That wasn’t complete assurance my baby would be okay, but nevertheless, I followed the doctor’s strict orders—for six weeks. To keep from feeling anxious, I prayed and wrote down my favorite Scriptures on note cards.

Most days, my little girl played with her toys next to me. I lay on the futon in the living room, reading and praying. Friends stopped by and brought me magazines, books, and movies to help pass the time.

After six weeks, an ultrasound revealed the rupture had completely healed. My baby boy, my Little Man, was born a week after his due date with only two hours of labor. As soon as he was born, he opened up his bright blue eyes to take in this strange new world.

The doctor laid him on my chest, and as I held him, I rested in awe of my Father God, who had given me such a beautiful child. To be able to hold him right when he was born and take him home with me was like a dream come true.


BirthdayAJAfter his 12 month check-up and immunizations, our little boy came down with a 105 degree fever. He just stared blankly and didn’t respond when we called his name. We rushed him to a clinic and his fever came down with Tylenol, but after that day, something changed …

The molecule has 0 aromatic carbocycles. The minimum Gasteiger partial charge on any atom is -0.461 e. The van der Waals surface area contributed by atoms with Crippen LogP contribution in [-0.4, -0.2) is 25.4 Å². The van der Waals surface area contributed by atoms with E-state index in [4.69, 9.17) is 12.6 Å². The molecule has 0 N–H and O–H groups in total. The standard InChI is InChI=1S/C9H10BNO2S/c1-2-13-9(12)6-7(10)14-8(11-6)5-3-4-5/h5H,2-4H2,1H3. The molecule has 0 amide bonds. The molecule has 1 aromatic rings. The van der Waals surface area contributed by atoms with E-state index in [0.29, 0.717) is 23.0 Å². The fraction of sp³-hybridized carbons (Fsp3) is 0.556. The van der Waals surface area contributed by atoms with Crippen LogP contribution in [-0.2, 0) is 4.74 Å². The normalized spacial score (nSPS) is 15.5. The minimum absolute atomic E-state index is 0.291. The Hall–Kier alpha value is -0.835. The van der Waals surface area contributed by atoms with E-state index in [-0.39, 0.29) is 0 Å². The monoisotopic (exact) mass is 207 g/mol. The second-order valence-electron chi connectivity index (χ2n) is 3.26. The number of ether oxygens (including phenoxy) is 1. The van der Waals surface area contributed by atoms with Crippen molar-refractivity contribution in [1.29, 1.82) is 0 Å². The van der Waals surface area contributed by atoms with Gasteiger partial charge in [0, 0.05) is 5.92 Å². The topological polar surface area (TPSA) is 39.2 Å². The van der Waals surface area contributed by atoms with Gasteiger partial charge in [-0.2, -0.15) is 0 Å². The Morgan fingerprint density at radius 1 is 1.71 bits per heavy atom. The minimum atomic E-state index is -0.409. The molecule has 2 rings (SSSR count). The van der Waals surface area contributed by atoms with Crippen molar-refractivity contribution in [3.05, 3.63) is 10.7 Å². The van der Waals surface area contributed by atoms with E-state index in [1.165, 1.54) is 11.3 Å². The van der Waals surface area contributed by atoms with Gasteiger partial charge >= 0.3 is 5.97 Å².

I couldn’t seem to get a smile, good eye contact. There was an inward turn…

When we would look at him, he would turn his eyes away.

His desire to connect was fading. His growing vocabulary, screeched to a halt … instead of asking for mama, dada, or anything, he would only scream.

I felt like I was losing my son.

I kept thinking, this is not happening. But, it was all so subtle. Within a matter of months, he went from a happy, sociable little toddler to one who had constant meltdowns.

He became highly sensory-sensitive. Not able to stand his own tears, he would scratch them away when he cried.

I wouldn’t give him what he wanted unless he asked for it. He had to ask, either with his words or with baby signs that I taught him before he was one. He would get so frustrated with me. But, I wouldn’t give in.

Looking back on that time, I know now that I was fighting for my son. To keep him from losing speech all together. To keep him from disconnecting from us.

Tired of my pediatrician saying he was fine, I took him to a child developmental specialist and a psychiatrist when he was four.

Both gave him the diagnosis of Sensory Processing Disorder (SPD). He was referred to an occupational therapist to receive sensory integration therapy.